The carpet is rough on my knees, like I am sitting in a pile of salt. I slide to the right a grunt more, trying to keep my body hidden like I could melt into the wall. I hear Mama and can just make out her body from my view on the floor. She’s calling someone a slut. Her new boyfriend Luke keeps taking deep breaths in and out, he doesn’t say much now or ever. I hear the pop then fizz of a can opening. I don’t know who the slut is but I think it has to do with that girl named Sabrina. Her name was on Luke’s phone and Mama hasn’t stopped drinking since. I see Mama’s leaning into him real close, her back looking angry, practically spiting words on his face. “You the devil, you pure Satan. Doing this shit to me.”
She is wearing my black mini skirt, it hugs her hips so tight it ripples in the back. Luke looks out the window. And Mama is getting closer with each breath. Luke breaks his stare and grabs her shoulders, pushing her back but in a gentle way. I wonder what that feels like and for a moment I think hands are on me too.
Luke’s the best looking man Mama’s had around in years. He’s got black hair and blue eyes as clear as the open sky out my window. My friends want to come over every day after school just to flirt with him. Mama don’t notice the extra makeup they put on during the bus ride to our house. He caught me one time sitting at the bar in our kitchen staring at him while he made my brother a PB&J. He asked what I was looking at but I couldn’t tell him it was the perfect angles in his face, it was the way his eyes focused on the easy motions of making a sandwich. How we didn’t have to say we were hungry, he just looked at us and grabbed the bread.
I glance around the corner and see Luke coming my way. I pull back and start playing with my hands, acting like I am busy inspecting my nails. I hear his steps coming, slow and steady. Straight to the bedroom in the back. He grabs his bag, I lean to the left to see him picking up his dirty shirt off the floor. He uses his foot to kick around the mess, looking for something in the pile of clothes. His eyes are focused, his jaw clinched but his shoulders are relaxed and I wonder where he will go. If he will come back or be gone for good like the others.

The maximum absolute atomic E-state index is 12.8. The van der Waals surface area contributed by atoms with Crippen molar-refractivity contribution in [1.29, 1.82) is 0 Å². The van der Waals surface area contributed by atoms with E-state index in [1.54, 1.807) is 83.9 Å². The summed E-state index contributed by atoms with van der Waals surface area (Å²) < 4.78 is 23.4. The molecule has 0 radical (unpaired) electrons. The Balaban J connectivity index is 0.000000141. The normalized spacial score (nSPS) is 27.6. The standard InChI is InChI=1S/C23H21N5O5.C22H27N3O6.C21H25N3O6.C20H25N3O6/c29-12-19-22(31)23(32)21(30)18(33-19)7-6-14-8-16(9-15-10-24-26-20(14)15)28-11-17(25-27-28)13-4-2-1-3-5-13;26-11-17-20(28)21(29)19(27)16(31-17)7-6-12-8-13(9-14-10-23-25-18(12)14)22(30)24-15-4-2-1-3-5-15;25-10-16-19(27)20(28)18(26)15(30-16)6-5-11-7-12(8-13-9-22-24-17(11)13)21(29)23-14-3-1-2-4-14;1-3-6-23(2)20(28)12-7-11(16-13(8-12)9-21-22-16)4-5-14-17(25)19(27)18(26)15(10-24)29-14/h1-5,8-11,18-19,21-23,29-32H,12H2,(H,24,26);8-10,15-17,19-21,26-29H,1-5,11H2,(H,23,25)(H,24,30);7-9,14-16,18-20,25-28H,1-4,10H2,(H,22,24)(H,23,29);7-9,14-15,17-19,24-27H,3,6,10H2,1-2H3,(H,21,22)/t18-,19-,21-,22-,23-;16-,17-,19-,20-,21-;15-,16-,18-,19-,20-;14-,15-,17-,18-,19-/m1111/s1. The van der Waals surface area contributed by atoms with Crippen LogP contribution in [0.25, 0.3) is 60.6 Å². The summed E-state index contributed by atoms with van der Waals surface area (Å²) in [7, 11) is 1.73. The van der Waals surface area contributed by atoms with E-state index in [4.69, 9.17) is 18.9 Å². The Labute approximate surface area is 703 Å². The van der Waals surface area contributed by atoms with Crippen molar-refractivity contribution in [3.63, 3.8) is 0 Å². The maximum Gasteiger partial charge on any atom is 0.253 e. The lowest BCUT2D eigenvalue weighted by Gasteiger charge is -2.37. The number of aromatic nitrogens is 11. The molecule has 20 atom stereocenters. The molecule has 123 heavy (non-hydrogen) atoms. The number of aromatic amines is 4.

I look back at the kitchen, Mama is sitting at the bar, head in her hands. The light from the window shinning directly onto her red hair but it doesn’t glow or shine anything bright.
We’ve never said much to each other but he watches me just like I watch him. He turns and heads back my way, he stops and tosses something in my lap. It’s a necklace with a golden Buffalo on the end, its eyes emerald stones. It used to dangle in between his collar bones, resting there.
“Better go on in your room now. Don’t let your Mama take that.”
I look up to watch his back moving quickly down the hall. I stare at his boots, watching how heavy each step is on the dingy carpet, leaving imprints that disappear just as fast. He goes past the couch in the living room, through the kitchen and out the door. Mama never gave me something as nice as this necklace but I know I can’t put it on. If she finds out I have it, she’ll take it, do who knows what with it and who knows what with me. She used to sit on the couch and just watch Luke like a hawk. Was he looking at me? Was he just saying something?
I keep sitting on the floor well after he’s gone. I hear Mama in the kitchen making all kinds of noise. I wish she would be quiet; I wish I heard nothing but silence.
Ashton Russell lives in Birmingham, Alabama. Her short fiction has appeared in Cheap Pop Lit, The Southeast Review and Apocrypha and Abstractions.
–Art by Chelsea Sturgill